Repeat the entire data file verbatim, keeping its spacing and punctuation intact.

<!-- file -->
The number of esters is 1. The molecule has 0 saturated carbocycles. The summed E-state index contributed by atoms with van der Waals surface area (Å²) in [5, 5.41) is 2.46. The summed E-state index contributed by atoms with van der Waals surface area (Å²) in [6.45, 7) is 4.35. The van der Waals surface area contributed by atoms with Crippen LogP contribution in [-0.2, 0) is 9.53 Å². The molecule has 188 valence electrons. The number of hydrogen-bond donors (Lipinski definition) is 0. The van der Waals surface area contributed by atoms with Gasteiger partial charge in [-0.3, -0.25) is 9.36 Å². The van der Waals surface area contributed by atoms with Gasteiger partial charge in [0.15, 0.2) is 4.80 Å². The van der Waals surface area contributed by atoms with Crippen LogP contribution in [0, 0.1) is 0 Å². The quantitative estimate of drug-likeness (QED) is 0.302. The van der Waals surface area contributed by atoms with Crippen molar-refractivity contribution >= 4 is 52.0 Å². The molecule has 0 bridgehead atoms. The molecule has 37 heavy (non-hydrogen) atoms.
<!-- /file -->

The number of esters is 1. The molecule has 0 saturated carbocycles. The summed E-state index contributed by atoms with van der Waals surface area (Å²) in [5, 5.41) is 2.46. The summed E-state index contributed by atoms with van der Waals surface area (Å²) in [6.45, 7) is 4.35. The van der Waals surface area contributed by atoms with Crippen LogP contribution in [-0.2, 0) is 9.53 Å². The molecule has 188 valence electrons. The number of hydrogen-bond donors (Lipinski definition) is 0. The van der Waals surface area contributed by atoms with Gasteiger partial charge in [-0.3, -0.25) is 9.36 Å². The van der Waals surface area contributed by atoms with Gasteiger partial charge in [0.15, 0.2) is 4.80 Å². The van der Waals surface area contributed by atoms with Crippen LogP contribution in [0, 0.1) is 0 Å². The quantitative estimate of drug-likeness (QED) is 0.302. The van der Waals surface area contributed by atoms with Crippen molar-refractivity contribution >= 4 is 52.0 Å². The molecule has 0 bridgehead atoms. The molecule has 37 heavy (non-hydrogen) atoms.